Graham Warwick/WASHINGTON DC

Adam Aircraft plans to use a US Federal Aviation Administration (FAA) streamlined certification process to compress the development schedule for its M-309 piston twin.

The Denver, Colorado-based company has had its first meetings with the FAA under the agency's Certification Process Improvement (CPI) initiative, says chief executive John Knudsen.

The CPI involves more direction and feedback from the FAA early in the certification process and allows increased use of third-party FAA-designated engineering and airworthiness experts (DERs and DARs). Knudson admits Adam is already working with the FAA ahead of filing its application for a Part 23 type certificate. He adds: "It's more of a partnership in the certification process. A more open process, with free-flowing communications, better scheduling and more flexibility."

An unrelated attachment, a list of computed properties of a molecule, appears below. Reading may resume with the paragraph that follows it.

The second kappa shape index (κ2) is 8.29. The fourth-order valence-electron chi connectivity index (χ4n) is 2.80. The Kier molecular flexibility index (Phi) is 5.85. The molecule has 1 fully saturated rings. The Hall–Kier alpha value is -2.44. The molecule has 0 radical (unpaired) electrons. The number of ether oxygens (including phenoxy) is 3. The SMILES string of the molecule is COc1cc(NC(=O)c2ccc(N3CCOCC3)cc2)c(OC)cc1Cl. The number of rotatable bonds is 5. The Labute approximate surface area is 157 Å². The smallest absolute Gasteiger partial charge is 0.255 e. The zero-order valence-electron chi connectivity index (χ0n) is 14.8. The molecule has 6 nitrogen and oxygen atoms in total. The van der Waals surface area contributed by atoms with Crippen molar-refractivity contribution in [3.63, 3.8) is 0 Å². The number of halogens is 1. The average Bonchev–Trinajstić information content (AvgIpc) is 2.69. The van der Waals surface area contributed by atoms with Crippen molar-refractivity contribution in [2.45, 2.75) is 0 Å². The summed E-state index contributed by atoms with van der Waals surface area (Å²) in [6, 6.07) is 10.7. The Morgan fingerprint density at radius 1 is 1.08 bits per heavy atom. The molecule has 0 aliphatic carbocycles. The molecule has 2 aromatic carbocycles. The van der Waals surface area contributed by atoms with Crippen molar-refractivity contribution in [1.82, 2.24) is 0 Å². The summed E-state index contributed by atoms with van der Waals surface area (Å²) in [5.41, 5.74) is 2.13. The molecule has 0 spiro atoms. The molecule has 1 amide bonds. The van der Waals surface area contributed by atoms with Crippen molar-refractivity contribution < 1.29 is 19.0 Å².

Use of DERs and DARs "will provide flexibility in scheduling tests because we won't have to wait for an FAA person", he says. Adam plans to begin production of the Burt Rutan-designed, all-composite M-309 in 2003. A proof-of-concept aircraft, built by Rutan's Scaled Composites, has been flying since March, and the first of "three or four" conforming certification-test prototypes is expected to fly within 18 months, Knudsen says.

Adam plans to unveil initial pricing for the six-seat pressurised twin this month. Knudsen says the greatest interest in the aircraft is from operators of the Cessna 337 Skymaster, as they are already familiar with the advantages offered by the M-309's centreline-thrust layout.

Source: Flight International